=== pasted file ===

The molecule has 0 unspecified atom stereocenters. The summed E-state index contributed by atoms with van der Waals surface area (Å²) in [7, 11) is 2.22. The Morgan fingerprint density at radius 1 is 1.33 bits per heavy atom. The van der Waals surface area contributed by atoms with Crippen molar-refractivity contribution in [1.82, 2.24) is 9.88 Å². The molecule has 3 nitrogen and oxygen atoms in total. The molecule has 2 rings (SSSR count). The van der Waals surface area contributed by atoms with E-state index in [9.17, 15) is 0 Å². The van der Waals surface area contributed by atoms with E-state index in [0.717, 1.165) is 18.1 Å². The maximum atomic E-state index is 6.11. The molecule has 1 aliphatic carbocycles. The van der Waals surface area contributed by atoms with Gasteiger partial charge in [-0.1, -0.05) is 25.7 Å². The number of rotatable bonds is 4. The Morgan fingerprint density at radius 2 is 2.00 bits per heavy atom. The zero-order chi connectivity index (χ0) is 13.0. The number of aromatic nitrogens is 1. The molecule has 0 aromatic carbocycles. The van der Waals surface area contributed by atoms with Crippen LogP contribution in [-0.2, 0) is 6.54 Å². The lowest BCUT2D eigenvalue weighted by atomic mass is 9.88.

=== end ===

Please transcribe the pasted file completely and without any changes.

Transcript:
The molecule has 0 unspecified atom stereocenters. The summed E-state index contributed by atoms with van der Waals surface area (Å²) in [7, 11) is 2.22. The Morgan fingerprint density at radius 1 is 1.33 bits per heavy atom. The van der Waals surface area contributed by atoms with Crippen molar-refractivity contribution in [1.82, 2.24) is 9.88 Å². The molecule has 3 nitrogen and oxygen atoms in total. The molecule has 2 rings (SSSR count). The van der Waals surface area contributed by atoms with E-state index in [9.17, 15) is 0 Å². The van der Waals surface area contributed by atoms with E-state index in [0.717, 1.165) is 18.1 Å². The maximum atomic E-state index is 6.11. The molecule has 1 aliphatic carbocycles. The van der Waals surface area contributed by atoms with Gasteiger partial charge in [-0.1, -0.05) is 25.7 Å². The number of rotatable bonds is 4. The Morgan fingerprint density at radius 2 is 2.00 bits per heavy atom. The zero-order chi connectivity index (χ0) is 13.0. The number of aromatic nitrogens is 1. The molecule has 0 aromatic carbocycles. The van der Waals surface area contributed by atoms with Crippen LogP contribution in [-0.2, 0) is 6.54 Å². The lowest BCUT2D eigenvalue weighted by atomic mass is 9.88.